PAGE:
Category Archives: .NET

18 Continuous Integration Questions

Top .NET dog Roy Osherove just blogged some good questions about choosing a build automation or CI tool. This comes hot on the heels of his post about the difference between continuous build and continuous integration.

Here’s a few more questions:

  • If someone breaks the config, can I roll it back?
  • If not, can I secure it so that people can manage their own projects?
  • Can I use the tool to help release code as well as build/test/integrate?
  • Is there an ecosystem around the tool? (plugins, etc)
  • Can I trace artifacts of a build back to the original commit?
  • Is it platform agnostic (I won’t go back to the days of 3 ports of CruiseControl, thanks very much)

What would your questions be?

18 Questions to ask yourself when choosing continuous integration and build automation tools – ISerializable – Roy Osheroves Blog.

dbdeploy.netAgile Database deployment for Java and .NET

(This post was originally hosted at

DbDeploy is an implementation of the ActiveRecord Migrations pattern. DbDeploy.NET is the .NET port of DebDeploy. Both DbDeploys are projects initiated by ThoughtWorks. ActiveRecord comes to us via DHH.

Why would I use it?

When you’re developing software that hasn’t been released, the database is easy: you can tear it down and rebuild it at will. Once you have production data that people are using it, what do you do? How do you manage the change? The Migrations pattern allows you to make bite-sized changes to your database, and test it. It works very well with Continuous Integration.

What else is out there?


Open source:

When should I use this pattern?

It’s ideal for greenfield agile projects where you are using Continuous Integration and want to make sure that changes to the database schema will be applied to integration tests. You can use other approaches if you have an ORM and you haven’t released to production yet.

When shouldn’t I use this pattern?

  • When you have a huge legacy database
  • When you’re trying to put data into a database and not schema changes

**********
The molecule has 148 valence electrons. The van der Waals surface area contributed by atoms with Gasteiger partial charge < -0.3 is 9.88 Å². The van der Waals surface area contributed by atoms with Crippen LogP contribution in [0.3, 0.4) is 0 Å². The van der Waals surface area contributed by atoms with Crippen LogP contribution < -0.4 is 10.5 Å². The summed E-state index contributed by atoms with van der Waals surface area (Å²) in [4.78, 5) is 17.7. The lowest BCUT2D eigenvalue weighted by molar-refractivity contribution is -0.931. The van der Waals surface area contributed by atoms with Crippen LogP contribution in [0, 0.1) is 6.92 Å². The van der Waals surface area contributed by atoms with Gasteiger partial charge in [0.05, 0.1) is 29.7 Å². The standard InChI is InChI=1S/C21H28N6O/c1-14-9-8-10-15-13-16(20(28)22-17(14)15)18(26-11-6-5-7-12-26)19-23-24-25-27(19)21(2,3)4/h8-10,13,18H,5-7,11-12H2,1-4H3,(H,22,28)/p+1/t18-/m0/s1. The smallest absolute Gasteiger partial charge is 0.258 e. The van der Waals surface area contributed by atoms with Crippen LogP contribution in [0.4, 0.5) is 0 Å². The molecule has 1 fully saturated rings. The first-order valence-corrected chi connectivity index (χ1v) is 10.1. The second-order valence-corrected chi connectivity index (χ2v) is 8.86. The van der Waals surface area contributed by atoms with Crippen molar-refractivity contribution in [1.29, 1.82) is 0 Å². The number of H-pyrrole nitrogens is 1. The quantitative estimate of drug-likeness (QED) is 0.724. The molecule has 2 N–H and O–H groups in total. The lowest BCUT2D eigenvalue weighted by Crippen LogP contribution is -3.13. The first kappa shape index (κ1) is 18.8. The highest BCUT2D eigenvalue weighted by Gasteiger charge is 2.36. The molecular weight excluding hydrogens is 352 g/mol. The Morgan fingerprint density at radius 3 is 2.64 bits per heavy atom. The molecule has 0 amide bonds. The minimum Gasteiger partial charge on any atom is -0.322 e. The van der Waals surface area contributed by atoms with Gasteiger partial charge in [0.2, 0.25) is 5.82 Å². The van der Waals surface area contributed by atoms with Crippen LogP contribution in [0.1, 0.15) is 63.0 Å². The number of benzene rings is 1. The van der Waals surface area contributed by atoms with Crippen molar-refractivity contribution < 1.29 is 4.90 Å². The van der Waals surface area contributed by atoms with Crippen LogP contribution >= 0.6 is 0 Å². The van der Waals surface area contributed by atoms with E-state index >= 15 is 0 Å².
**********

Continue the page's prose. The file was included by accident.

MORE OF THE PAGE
• When you don’t use source control

The Migrations pattern is a really helpful way to manage database change; It’s not a silver bullet though. You need to have discipline and a good test regime. It works well with Continuous Integration.

Update: Gregg Jensen got in touch with a new URL for DbDeploy.Net

.NET: Who cares?

No more .NET articles on this blog, unless something really interesting happens. Most of the .NET posts are there by accident; I accidentally ended up doing nothing but .NET build and release management work.

It’s just not likely that there’s a great deal of .NET developers who:

  • care about deployment and CI matters
  • want to read blogs about deploying .NET code
  • want to read blogs about deploying .NET code written by a Unix Systems Administrator
  • actually get around to reading this one

Don’t get me wrong. I’m not bashing Microsoft. C# is a fine language, their database system seems pretty solid, and Microsoft’s build/deploy story has come a long way since the early days of .NET.

It’s just not my tribe. Java, Ruby and Unix systems are, though. So I’m writing about them.

If you do care, and want to tell me how you’re a .NET developer who misses my contributions to the .NET community, I’ll be delighted to read your comments and guest posts. Otherwise, Scott Hanselman’s blog is over here.

Photo by the author of Apache Ant

CruiseControl Build Radiator

Sudhindra Rao from ThoughtWorks has released a Build Radiator (Big Visible thing) for all the CruiseControls that support CCTray.

I installed it tonight. Needed to install the rack and activerecord gems. It would be nice to see it wrap around if you have more than a few projects. Most teams would probably do fine with this on a big display, I suspect.

This is pretty much what Michael and I did last year, except Sudhindra has made his nicely generic. Oh, and open source and available to the public. That helps a lot.